In a news release, the Covington-based agency said that the program had been on hiatus for several years.
CHNK will now work in partnership with the Department for Community Based Services (DCBS) to identify and work with local families in crisis who need assistance with improving parenting and family functioning. The short-term crisis interventions offered through the program are designed to reduce child abuse and neglect, keep children safe so they can remain in their homes, improve parenting capacity, and facilitate a safe and timely return home for children already in state custody and placed in out-of-home care, a news release said.
CHNK previously operated a similar program from 1991 through 2010. CHNK also piloted an out-of-home care diversion project with the Commonwealth from 2005-2010, at which time the pilot expanded throughout Kentucky and became known as Intensive In-Home Services. That program continued until 2012 at CHNK.
The return of FPP will result in safely reducing the number of Kentucky youth entering foster care, improving the timeliness of appropriate permanent placements, and reducing the number of caseloads for state workers in the largest cabinet of state government, the agency said.
“CHNK is committed to making our region safe for all youth and families, including those who are most vulnerable and at-risk,” CHNK Chief Executive Officer Rick Wurth said. “Outpatient services, such as the Family Preservation Program, play a key role in ensuring that vulnerable families receive early interventions to help address addiction issues, mental health needs, or whatever matters threatening the healthy functioning of the family.”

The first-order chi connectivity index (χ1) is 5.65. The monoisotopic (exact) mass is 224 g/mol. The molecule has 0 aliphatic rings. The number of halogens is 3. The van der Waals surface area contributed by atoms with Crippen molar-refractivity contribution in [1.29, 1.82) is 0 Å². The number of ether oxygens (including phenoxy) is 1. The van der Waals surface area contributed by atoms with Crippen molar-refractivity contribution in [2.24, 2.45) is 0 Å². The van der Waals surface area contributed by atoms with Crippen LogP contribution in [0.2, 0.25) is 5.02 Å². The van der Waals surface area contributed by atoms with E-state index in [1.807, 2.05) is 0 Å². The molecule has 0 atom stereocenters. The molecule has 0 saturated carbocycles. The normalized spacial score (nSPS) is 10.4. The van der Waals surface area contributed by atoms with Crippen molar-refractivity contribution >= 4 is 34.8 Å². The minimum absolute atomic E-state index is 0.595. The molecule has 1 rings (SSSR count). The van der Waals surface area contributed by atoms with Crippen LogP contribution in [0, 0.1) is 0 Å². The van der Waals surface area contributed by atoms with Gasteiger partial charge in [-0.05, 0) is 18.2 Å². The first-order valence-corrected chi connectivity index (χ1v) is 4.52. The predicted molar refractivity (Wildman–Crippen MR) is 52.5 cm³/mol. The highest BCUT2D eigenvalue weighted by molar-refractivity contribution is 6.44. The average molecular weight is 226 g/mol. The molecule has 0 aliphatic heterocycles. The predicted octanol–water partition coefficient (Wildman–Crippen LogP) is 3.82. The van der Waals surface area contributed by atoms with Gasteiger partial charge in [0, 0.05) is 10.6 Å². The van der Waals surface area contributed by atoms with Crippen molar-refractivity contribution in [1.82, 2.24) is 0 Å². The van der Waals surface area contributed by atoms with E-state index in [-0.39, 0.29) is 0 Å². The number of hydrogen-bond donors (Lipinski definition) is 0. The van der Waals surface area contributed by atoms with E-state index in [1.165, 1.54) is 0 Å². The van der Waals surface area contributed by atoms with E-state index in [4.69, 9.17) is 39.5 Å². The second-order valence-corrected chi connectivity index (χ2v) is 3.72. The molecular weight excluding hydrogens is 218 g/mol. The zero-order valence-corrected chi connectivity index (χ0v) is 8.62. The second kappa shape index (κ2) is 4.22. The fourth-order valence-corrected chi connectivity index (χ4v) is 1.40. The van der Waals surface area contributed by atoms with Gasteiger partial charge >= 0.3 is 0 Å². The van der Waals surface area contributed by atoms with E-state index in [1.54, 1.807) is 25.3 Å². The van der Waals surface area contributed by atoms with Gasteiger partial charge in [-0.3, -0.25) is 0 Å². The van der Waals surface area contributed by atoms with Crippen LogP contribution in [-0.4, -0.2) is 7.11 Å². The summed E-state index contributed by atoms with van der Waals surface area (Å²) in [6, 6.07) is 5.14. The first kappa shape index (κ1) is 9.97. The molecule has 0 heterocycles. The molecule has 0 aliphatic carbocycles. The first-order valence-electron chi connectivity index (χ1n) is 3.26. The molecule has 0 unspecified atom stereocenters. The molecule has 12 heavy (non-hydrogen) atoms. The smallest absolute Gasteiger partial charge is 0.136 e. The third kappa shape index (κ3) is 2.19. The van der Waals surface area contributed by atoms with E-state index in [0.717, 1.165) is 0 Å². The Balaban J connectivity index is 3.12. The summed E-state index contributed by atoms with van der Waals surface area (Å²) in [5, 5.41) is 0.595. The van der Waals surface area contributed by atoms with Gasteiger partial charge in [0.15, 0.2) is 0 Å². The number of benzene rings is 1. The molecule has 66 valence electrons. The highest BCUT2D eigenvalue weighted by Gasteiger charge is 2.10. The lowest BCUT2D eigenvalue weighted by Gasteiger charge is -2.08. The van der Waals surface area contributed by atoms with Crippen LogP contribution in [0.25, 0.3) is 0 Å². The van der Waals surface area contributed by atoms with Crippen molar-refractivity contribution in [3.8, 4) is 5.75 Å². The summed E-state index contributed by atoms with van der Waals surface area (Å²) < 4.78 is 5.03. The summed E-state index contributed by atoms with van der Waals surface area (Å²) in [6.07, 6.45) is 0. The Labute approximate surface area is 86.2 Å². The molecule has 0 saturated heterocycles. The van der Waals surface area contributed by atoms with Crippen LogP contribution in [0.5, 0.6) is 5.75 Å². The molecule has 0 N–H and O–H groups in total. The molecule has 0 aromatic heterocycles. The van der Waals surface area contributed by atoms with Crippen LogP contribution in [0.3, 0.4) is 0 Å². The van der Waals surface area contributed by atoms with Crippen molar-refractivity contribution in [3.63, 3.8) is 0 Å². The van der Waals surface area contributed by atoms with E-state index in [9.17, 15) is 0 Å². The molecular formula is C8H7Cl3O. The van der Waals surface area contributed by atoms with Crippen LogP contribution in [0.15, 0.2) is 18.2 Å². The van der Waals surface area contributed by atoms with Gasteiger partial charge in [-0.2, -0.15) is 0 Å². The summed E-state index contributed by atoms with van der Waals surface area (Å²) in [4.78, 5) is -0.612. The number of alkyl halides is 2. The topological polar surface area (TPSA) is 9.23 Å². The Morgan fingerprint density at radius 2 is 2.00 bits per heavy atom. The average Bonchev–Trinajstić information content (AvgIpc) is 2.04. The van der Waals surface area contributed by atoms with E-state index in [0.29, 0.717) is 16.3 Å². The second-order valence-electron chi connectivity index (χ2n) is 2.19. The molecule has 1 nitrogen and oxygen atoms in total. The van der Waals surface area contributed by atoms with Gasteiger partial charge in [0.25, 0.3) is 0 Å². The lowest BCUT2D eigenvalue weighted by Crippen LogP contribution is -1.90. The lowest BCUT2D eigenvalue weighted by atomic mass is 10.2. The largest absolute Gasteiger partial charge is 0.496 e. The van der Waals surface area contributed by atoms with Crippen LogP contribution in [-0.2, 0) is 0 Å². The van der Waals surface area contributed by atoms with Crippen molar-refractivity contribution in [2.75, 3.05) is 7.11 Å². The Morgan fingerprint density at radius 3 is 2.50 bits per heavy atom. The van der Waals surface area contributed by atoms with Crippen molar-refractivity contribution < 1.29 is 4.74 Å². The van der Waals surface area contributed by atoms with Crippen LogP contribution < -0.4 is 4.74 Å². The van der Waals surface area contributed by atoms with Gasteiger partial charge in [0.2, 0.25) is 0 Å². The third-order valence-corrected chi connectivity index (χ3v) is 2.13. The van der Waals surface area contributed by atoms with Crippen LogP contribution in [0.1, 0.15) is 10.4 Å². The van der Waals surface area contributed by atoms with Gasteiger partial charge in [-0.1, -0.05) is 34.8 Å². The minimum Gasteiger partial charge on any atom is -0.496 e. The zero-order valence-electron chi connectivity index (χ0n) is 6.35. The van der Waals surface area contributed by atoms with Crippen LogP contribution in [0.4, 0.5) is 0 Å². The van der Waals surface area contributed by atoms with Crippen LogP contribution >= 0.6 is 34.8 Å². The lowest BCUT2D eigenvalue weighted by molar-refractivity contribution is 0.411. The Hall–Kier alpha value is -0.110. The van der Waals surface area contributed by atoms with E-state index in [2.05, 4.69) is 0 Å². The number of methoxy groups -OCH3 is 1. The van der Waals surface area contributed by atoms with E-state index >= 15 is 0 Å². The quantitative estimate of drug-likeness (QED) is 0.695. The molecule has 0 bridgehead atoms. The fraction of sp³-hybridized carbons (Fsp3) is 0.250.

Since 2014, CHNK Behavioral Health has acquired several new state licenses to help build a broader array of services to address mental and behavioral healthcare needs, including addiction treatment. The agency holds a Behavioral Health Services Organization license as well as an Alcohol and Other Drug Entity license; both empower the organization to serve a new and expanded clientele, especially in outpatient arenas.
Last fiscal year, CHNK Behavioral Health provided 8,921 nights of care to youth in its residential programs and 11,104 services in its outpatient programs; CHNK served 893 students in its therapeutic day school, operated in partnership with Covington Independent Public Schools. In total, over 2,900 individuals were impacted by CHNK’s treatment services.
Recently, the agency was certified as a Sanctuary Model of Trauma-Informed Care facility, the only entity in the Commonwealth to have achieved certification. Additionally, CHNK has been named an Innovator Status leader by the national Human Rights Campaign for its culturally competent care of LGBTQ youth and families, a demographic disproportionately represented in foster care systems across the United States.